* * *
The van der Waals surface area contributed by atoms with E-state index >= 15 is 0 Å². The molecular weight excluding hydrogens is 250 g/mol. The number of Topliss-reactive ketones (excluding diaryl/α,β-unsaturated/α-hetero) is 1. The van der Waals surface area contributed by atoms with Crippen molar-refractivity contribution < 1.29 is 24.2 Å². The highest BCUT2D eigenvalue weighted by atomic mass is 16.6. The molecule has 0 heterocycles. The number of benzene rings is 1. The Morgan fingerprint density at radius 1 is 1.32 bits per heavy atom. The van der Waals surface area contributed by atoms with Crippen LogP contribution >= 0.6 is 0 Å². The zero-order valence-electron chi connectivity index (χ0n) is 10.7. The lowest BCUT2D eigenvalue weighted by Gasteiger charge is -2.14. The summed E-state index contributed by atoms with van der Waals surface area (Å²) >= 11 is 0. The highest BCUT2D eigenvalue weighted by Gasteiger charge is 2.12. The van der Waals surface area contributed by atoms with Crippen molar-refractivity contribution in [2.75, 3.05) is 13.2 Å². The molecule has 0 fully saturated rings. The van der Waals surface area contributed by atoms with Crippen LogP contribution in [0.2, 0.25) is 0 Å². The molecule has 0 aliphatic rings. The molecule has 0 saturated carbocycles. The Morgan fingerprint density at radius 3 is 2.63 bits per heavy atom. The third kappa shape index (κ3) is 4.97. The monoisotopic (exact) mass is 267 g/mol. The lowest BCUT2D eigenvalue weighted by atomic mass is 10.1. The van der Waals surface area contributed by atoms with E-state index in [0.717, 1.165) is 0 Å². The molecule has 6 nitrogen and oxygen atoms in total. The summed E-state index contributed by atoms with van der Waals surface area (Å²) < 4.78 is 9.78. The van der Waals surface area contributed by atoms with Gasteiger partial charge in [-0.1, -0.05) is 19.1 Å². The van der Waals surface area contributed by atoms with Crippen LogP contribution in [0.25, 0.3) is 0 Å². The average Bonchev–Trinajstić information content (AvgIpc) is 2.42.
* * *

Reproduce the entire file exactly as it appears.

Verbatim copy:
The van der Waals surface area contributed by atoms with E-state index >= 15 is 0 Å². The molecular weight excluding hydrogens is 250 g/mol. The number of Topliss-reactive ketones (excluding diaryl/α,β-unsaturated/α-hetero) is 1. The van der Waals surface area contributed by atoms with Crippen molar-refractivity contribution < 1.29 is 24.2 Å². The highest BCUT2D eigenvalue weighted by atomic mass is 16.6. The molecule has 0 heterocycles. The number of benzene rings is 1. The Morgan fingerprint density at radius 1 is 1.32 bits per heavy atom. The van der Waals surface area contributed by atoms with Crippen LogP contribution >= 0.6 is 0 Å². The zero-order valence-electron chi connectivity index (χ0n) is 10.7. The lowest BCUT2D eigenvalue weighted by Gasteiger charge is -2.14. The summed E-state index contributed by atoms with van der Waals surface area (Å²) >= 11 is 0. The highest BCUT2D eigenvalue weighted by Gasteiger charge is 2.12. The van der Waals surface area contributed by atoms with Crippen molar-refractivity contribution in [2.75, 3.05) is 13.2 Å². The molecule has 0 fully saturated rings. The van der Waals surface area contributed by atoms with Crippen LogP contribution in [0.2, 0.25) is 0 Å². The molecule has 0 aliphatic rings. The molecule has 0 saturated carbocycles. The Morgan fingerprint density at radius 3 is 2.63 bits per heavy atom. The third kappa shape index (κ3) is 4.97. The monoisotopic (exact) mass is 267 g/mol. The lowest BCUT2D eigenvalue weighted by atomic mass is 10.1. The van der Waals surface area contributed by atoms with E-state index in [0.717, 1.165) is 0 Å². The molecule has 6 nitrogen and oxygen atoms in total. The summed E-state index contributed by atoms with van der Waals surface area (Å²) < 4.78 is 9.78. The van der Waals surface area contributed by atoms with Gasteiger partial charge in [-0.1, -0.05) is 19.1 Å². The van der Waals surface area contributed by atoms with Crippen LogP contribution in [0.25, 0.3) is 0 Å². The average Bonchev–Trinajstić information content (AvgIpc) is 2.42.